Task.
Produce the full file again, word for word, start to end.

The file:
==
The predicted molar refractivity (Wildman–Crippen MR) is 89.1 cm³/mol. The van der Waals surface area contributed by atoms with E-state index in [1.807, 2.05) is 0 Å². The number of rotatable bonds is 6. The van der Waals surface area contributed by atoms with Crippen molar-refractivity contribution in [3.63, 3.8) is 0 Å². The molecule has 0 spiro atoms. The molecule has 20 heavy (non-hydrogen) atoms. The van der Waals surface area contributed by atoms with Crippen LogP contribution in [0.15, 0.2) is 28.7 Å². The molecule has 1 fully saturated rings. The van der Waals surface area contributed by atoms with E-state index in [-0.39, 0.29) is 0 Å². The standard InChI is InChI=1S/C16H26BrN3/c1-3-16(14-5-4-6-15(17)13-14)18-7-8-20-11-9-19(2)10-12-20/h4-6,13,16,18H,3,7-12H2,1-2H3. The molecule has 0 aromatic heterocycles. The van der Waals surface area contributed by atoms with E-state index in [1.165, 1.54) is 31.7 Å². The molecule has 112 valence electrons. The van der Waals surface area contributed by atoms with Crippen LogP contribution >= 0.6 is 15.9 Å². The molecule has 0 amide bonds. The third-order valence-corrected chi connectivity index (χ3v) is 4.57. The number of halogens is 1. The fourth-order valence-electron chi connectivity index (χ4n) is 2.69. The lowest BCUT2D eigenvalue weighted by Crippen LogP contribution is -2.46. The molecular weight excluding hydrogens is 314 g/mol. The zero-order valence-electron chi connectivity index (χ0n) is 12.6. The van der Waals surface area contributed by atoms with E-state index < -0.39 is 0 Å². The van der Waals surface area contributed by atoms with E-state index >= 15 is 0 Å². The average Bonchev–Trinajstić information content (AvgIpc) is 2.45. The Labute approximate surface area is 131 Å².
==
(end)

The predicted molar refractivity (Wildman–Crippen MR) is 89.1 cm³/mol. The van der Waals surface area contributed by atoms with E-state index in [1.807, 2.05) is 0 Å². The number of rotatable bonds is 6. The van der Waals surface area contributed by atoms with Crippen molar-refractivity contribution in [3.63, 3.8) is 0 Å². The molecule has 0 spiro atoms. The molecule has 20 heavy (non-hydrogen) atoms. The van der Waals surface area contributed by atoms with Crippen LogP contribution in [0.15, 0.2) is 28.7 Å². The molecule has 1 fully saturated rings. The van der Waals surface area contributed by atoms with E-state index in [-0.39, 0.29) is 0 Å². The standard InChI is InChI=1S/C16H26BrN3/c1-3-16(14-5-4-6-15(17)13-14)18-7-8-20-11-9-19(2)10-12-20/h4-6,13,16,18H,3,7-12H2,1-2H3. The molecule has 0 aromatic heterocycles. The van der Waals surface area contributed by atoms with E-state index in [1.165, 1.54) is 31.7 Å². The molecule has 112 valence electrons. The van der Waals surface area contributed by atoms with Crippen LogP contribution >= 0.6 is 15.9 Å². The molecule has 0 amide bonds. The third-order valence-corrected chi connectivity index (χ3v) is 4.57. The number of halogens is 1. The fourth-order valence-electron chi connectivity index (χ4n) is 2.69. The lowest BCUT2D eigenvalue weighted by Crippen LogP contribution is -2.46. The molecular weight excluding hydrogens is 314 g/mol. The zero-order valence-electron chi connectivity index (χ0n) is 12.6. The van der Waals surface area contributed by atoms with E-state index < -0.39 is 0 Å². The van der Waals surface area contributed by atoms with E-state index >= 15 is 0 Å². The average Bonchev–Trinajstić information content (AvgIpc) is 2.45. The Labute approximate surface area is 131 Å².